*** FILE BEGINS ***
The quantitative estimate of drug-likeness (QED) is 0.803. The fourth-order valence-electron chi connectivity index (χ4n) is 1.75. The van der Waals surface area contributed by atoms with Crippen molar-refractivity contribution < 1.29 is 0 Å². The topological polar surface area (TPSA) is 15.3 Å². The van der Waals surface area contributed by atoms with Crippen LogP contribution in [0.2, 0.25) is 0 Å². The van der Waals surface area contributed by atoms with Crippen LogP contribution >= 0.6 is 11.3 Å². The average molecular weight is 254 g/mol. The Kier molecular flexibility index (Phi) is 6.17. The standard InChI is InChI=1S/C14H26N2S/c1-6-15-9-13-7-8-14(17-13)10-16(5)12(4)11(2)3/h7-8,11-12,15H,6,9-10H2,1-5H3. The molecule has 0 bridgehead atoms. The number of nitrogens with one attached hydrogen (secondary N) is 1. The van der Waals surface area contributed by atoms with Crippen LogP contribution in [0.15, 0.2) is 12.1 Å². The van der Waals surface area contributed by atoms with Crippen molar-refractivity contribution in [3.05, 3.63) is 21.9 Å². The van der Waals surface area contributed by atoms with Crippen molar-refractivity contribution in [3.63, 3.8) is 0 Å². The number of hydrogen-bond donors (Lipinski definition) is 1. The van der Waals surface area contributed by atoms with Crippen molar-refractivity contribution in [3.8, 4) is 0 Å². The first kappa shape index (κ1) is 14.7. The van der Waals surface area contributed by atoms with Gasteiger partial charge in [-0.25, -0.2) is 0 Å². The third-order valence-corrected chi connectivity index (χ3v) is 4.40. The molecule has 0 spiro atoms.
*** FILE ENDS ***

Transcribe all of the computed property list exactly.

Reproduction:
The quantitative estimate of drug-likeness (QED) is 0.803. The fourth-order valence-electron chi connectivity index (χ4n) is 1.75. The van der Waals surface area contributed by atoms with Crippen molar-refractivity contribution < 1.29 is 0 Å². The topological polar surface area (TPSA) is 15.3 Å². The van der Waals surface area contributed by atoms with Crippen LogP contribution in [0.2, 0.25) is 0 Å². The van der Waals surface area contributed by atoms with Crippen LogP contribution >= 0.6 is 11.3 Å². The average molecular weight is 254 g/mol. The Kier molecular flexibility index (Phi) is 6.17. The standard InChI is InChI=1S/C14H26N2S/c1-6-15-9-13-7-8-14(17-13)10-16(5)12(4)11(2)3/h7-8,11-12,15H,6,9-10H2,1-5H3. The molecule has 0 bridgehead atoms. The number of nitrogens with one attached hydrogen (secondary N) is 1. The van der Waals surface area contributed by atoms with Crippen LogP contribution in [0.15, 0.2) is 12.1 Å². The van der Waals surface area contributed by atoms with Crippen molar-refractivity contribution in [3.05, 3.63) is 21.9 Å². The van der Waals surface area contributed by atoms with Crippen molar-refractivity contribution in [3.63, 3.8) is 0 Å². The number of hydrogen-bond donors (Lipinski definition) is 1. The van der Waals surface area contributed by atoms with Crippen molar-refractivity contribution in [3.8, 4) is 0 Å². The first kappa shape index (κ1) is 14.7. The van der Waals surface area contributed by atoms with Gasteiger partial charge in [-0.25, -0.2) is 0 Å². The third-order valence-corrected chi connectivity index (χ3v) is 4.40. The molecule has 0 spiro atoms.